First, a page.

Editor’s note for readers outside BC, this pertains to one of the province’s two proposed pipeline projects that would bring diluted bitumen from Alberta.
By Roy L Hales
The Proposed Trans Mountain Pipeline has just hit another snag. On July 4 British Columbia’s attorney filed a motion with the National Energy Board requesting more detailed information on how Kinder Morgan would respond to maritime and land-based spills. There are 70 questions, which have not been adequately addressed. They pertain to two of the five requirements that must be met before BC will support any heavy oil pipeline.
Their notice of motion also seeks “a new deadline for subsequent information requests and such other relief as the Board may consider appropriate under the circumstances.”
In the conclusion of the province’s notice it states:
“Trans Mountains failure to file the evidence requested by the Province in information Request No.1 denies the Board, the Province and other intervenors access to the information required to fully understand the risk posed by the Project, how Trans Mountain Proposes to mitigate such risk, and Trans Mountain’s ability to effectively respond to a spill related to the Project. If the review process established by the Board is to be honored, then Trans Mountain’s failure must be corrected by an order compelling the submission of full and adequate answers.”
The first question on BC’s lists was a request for a geohazard event inventory and they found Trans Mountain’s (TM) response “not relevant.”
Those were actually two of the words that TM used when asked for a list of spills on Kinder Morgan pipelines. They said “not relevant” again when asked for a list of the proportion of spills from all Kinder Morgan pipelines, over the last 30 years were identified by a SCADA alarm.
TM failed to “commit to the automatic shutdown of the pipeline in the event a leak is suspected and is not ruled out within 10 minutes.”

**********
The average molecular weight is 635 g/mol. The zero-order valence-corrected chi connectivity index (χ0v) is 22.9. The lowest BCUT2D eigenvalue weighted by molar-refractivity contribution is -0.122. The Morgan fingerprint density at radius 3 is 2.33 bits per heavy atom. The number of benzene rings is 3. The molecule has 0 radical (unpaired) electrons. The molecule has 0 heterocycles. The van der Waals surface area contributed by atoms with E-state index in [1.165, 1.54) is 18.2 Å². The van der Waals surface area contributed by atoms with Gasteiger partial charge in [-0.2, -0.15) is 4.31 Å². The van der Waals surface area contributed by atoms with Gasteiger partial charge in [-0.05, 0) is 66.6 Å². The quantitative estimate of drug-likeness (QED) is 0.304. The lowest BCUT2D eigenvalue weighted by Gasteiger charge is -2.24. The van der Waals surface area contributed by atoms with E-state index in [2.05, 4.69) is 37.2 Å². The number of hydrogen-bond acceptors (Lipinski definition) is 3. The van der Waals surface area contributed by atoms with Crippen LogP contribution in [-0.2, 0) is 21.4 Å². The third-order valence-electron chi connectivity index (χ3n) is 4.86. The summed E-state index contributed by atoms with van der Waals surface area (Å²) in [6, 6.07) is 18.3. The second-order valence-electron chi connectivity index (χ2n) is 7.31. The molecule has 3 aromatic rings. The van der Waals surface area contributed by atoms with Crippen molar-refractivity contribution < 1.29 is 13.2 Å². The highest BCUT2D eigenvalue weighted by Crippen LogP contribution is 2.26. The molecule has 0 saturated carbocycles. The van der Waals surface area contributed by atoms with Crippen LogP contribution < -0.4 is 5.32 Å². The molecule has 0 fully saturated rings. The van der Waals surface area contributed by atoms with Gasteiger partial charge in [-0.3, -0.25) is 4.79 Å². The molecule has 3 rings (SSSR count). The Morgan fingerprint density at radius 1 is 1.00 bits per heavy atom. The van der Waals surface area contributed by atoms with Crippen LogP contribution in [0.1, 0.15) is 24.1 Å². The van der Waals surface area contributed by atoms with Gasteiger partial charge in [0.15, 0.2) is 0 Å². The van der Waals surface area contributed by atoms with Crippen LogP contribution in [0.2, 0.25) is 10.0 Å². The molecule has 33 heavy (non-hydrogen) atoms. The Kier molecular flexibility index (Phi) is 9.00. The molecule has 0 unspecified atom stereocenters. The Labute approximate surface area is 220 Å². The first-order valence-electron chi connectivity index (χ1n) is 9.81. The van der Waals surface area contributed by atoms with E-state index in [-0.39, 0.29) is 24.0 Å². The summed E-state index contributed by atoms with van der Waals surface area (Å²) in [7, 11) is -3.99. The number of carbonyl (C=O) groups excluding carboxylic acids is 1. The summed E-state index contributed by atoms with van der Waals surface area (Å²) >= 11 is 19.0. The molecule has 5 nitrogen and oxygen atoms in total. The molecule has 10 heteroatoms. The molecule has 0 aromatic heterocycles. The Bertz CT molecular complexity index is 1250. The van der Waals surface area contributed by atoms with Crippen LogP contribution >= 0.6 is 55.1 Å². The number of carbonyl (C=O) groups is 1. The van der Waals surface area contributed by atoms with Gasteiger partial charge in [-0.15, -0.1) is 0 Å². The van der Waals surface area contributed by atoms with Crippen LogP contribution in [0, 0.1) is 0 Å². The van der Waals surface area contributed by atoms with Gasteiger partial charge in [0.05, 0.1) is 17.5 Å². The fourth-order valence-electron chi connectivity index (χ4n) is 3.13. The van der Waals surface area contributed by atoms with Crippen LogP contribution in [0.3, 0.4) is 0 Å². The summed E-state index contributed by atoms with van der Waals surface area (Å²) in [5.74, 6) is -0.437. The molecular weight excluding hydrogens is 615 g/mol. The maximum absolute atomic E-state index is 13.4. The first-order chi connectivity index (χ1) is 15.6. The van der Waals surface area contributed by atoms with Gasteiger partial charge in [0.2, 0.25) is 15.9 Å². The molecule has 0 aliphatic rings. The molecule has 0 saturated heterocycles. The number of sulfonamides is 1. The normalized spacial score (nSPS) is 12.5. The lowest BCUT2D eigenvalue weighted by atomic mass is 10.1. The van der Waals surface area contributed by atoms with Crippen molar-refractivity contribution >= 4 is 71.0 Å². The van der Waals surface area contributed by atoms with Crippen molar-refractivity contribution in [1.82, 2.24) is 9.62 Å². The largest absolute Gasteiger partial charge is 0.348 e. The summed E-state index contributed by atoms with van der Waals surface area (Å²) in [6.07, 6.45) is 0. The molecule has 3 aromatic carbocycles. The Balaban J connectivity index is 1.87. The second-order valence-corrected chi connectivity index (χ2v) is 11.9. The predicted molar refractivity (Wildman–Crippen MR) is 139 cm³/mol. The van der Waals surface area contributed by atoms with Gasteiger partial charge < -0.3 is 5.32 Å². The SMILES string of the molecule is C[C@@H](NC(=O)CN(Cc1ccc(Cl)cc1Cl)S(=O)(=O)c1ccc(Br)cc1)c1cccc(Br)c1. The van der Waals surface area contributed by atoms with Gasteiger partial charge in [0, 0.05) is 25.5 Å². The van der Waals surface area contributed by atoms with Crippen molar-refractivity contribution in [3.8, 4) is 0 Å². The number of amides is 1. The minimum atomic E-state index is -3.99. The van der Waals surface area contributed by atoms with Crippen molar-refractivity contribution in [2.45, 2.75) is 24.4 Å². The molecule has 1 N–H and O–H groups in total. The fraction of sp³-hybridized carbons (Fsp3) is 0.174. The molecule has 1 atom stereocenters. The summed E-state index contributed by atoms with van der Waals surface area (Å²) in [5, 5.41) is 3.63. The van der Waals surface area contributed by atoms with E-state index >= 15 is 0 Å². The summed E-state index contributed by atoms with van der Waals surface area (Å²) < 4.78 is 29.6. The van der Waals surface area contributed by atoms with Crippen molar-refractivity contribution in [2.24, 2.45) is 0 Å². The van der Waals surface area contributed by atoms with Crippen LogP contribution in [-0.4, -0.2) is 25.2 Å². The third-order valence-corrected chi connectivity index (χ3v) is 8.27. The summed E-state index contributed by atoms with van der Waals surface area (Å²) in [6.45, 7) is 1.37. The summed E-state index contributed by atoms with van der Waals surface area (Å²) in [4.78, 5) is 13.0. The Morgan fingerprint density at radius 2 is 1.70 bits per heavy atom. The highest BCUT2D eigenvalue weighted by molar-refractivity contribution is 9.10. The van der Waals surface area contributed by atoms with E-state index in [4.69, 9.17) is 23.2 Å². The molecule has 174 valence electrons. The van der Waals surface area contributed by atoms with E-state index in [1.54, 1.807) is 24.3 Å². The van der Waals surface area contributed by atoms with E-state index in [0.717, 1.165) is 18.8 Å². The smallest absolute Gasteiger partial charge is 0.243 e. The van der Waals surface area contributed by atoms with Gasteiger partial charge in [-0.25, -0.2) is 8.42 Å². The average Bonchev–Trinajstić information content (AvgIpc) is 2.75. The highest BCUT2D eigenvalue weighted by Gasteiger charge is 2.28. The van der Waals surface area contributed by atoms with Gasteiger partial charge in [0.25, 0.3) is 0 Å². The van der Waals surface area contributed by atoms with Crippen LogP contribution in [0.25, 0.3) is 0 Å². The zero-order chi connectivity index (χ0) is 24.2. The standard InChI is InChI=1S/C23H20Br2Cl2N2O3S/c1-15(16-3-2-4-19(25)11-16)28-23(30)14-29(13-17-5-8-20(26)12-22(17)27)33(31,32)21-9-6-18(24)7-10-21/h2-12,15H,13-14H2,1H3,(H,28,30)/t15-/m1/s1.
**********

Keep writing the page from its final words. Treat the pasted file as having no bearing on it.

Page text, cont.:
When TM attempted evade answering how it might differ with factual conclusions or findings made by the NEB by saying “not relevant”, BC responded with a list of ways it was relevant:
- “information regarding leak detection and pump shutdown is squarely within the scope of the issues identified by the Board.
- “Information concerning the effectiveness of leak detection and the promptness of shutdowns on the existing TMPL system is directly relevant to the company’s “track record” with respect to the safe operation of its pipelines. The Province requires such information in order to assess Trans Mountain’s ability to operate the proposed pipeline safely.
- “The findings of the NEB upon investigation of the 2012 Sumas Tank leak are entirely relevant to Trans Mountain’s ability to consistently follow internal leak detection and pipeline shutdown procedures.
- “Trans Mountain’s response to the NEB report is relevant to the company’s ability to learn from past events and make improvements following
These examples are all taken from the beginning of BC’s list! It goes keeps going on for 41 pages. Click on this link and go look for yourself.
Trans Mountain’s failure “to answer BC’s questions did have consequences: The Province is not able to prepare questions for the second round of intervenor information requests in the absence of adequate responses to the requests filed for the first round. Even if Trans Mountain is ordered to provide full and adequate responses before the current deadline of September 11, 2014 for the second round of information requests, it will be impossible for the Province to file meaningful follow-up information requests by that deadline.”
On a personal note, I can only say Good on you Premier Christy Clark! And in response to a query about her motives that just came in, at this point I am more concerned about what she does than why. Go for it Christy!
(Image at top of page: Christy Clark – Rennie Collection – Wing Sang Building – Vancouver – Photo kris krüg, CC by SA 2.0)